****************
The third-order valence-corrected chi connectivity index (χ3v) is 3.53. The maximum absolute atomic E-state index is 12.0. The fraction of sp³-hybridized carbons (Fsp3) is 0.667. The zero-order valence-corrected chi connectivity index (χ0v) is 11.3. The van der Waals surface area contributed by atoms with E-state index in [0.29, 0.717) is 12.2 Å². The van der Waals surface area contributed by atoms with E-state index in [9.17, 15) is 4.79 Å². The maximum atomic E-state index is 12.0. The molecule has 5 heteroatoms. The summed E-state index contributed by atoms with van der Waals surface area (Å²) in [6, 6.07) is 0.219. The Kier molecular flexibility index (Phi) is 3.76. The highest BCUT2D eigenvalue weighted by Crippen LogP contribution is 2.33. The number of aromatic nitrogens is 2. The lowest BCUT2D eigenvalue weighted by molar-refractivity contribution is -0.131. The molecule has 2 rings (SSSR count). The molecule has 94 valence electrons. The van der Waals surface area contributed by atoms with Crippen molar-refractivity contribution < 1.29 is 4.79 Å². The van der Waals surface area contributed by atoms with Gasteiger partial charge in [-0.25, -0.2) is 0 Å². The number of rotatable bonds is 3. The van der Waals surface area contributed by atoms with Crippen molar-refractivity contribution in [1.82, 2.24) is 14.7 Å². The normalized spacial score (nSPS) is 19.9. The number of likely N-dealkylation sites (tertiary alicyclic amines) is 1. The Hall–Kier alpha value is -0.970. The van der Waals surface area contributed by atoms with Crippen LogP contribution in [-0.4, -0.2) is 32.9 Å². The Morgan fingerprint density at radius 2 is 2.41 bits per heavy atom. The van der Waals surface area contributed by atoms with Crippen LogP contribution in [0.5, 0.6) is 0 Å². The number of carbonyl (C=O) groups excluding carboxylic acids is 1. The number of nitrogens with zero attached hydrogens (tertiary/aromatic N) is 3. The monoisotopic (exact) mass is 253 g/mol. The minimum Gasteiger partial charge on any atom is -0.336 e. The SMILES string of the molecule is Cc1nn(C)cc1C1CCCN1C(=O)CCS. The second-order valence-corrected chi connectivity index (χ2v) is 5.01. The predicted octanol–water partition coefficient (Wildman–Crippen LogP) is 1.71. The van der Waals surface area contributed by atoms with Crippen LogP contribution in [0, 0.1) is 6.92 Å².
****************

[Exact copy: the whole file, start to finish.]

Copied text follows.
The third-order valence-corrected chi connectivity index (χ3v) is 3.53. The maximum absolute atomic E-state index is 12.0. The fraction of sp³-hybridized carbons (Fsp3) is 0.667. The zero-order valence-corrected chi connectivity index (χ0v) is 11.3. The van der Waals surface area contributed by atoms with E-state index in [0.29, 0.717) is 12.2 Å². The van der Waals surface area contributed by atoms with E-state index in [9.17, 15) is 4.79 Å². The maximum atomic E-state index is 12.0. The molecule has 5 heteroatoms. The summed E-state index contributed by atoms with van der Waals surface area (Å²) in [6, 6.07) is 0.219. The Kier molecular flexibility index (Phi) is 3.76. The highest BCUT2D eigenvalue weighted by Crippen LogP contribution is 2.33. The number of aromatic nitrogens is 2. The lowest BCUT2D eigenvalue weighted by molar-refractivity contribution is -0.131. The molecule has 2 rings (SSSR count). The molecule has 94 valence electrons. The van der Waals surface area contributed by atoms with Crippen molar-refractivity contribution < 1.29 is 4.79 Å². The van der Waals surface area contributed by atoms with Gasteiger partial charge in [-0.25, -0.2) is 0 Å². The number of rotatable bonds is 3. The van der Waals surface area contributed by atoms with Crippen molar-refractivity contribution in [1.82, 2.24) is 14.7 Å². The normalized spacial score (nSPS) is 19.9. The number of likely N-dealkylation sites (tertiary alicyclic amines) is 1. The Hall–Kier alpha value is -0.970. The van der Waals surface area contributed by atoms with Crippen LogP contribution in [-0.4, -0.2) is 32.9 Å². The Morgan fingerprint density at radius 2 is 2.41 bits per heavy atom. The van der Waals surface area contributed by atoms with Crippen LogP contribution in [0.5, 0.6) is 0 Å². The number of carbonyl (C=O) groups excluding carboxylic acids is 1. The number of nitrogens with zero attached hydrogens (tertiary/aromatic N) is 3. The monoisotopic (exact) mass is 253 g/mol. The minimum Gasteiger partial charge on any atom is -0.336 e. The SMILES string of the molecule is Cc1nn(C)cc1C1CCCN1C(=O)CCS. The second-order valence-corrected chi connectivity index (χ2v) is 5.01. The predicted octanol–water partition coefficient (Wildman–Crippen LogP) is 1.71. The van der Waals surface area contributed by atoms with Crippen LogP contribution in [0, 0.1) is 6.92 Å².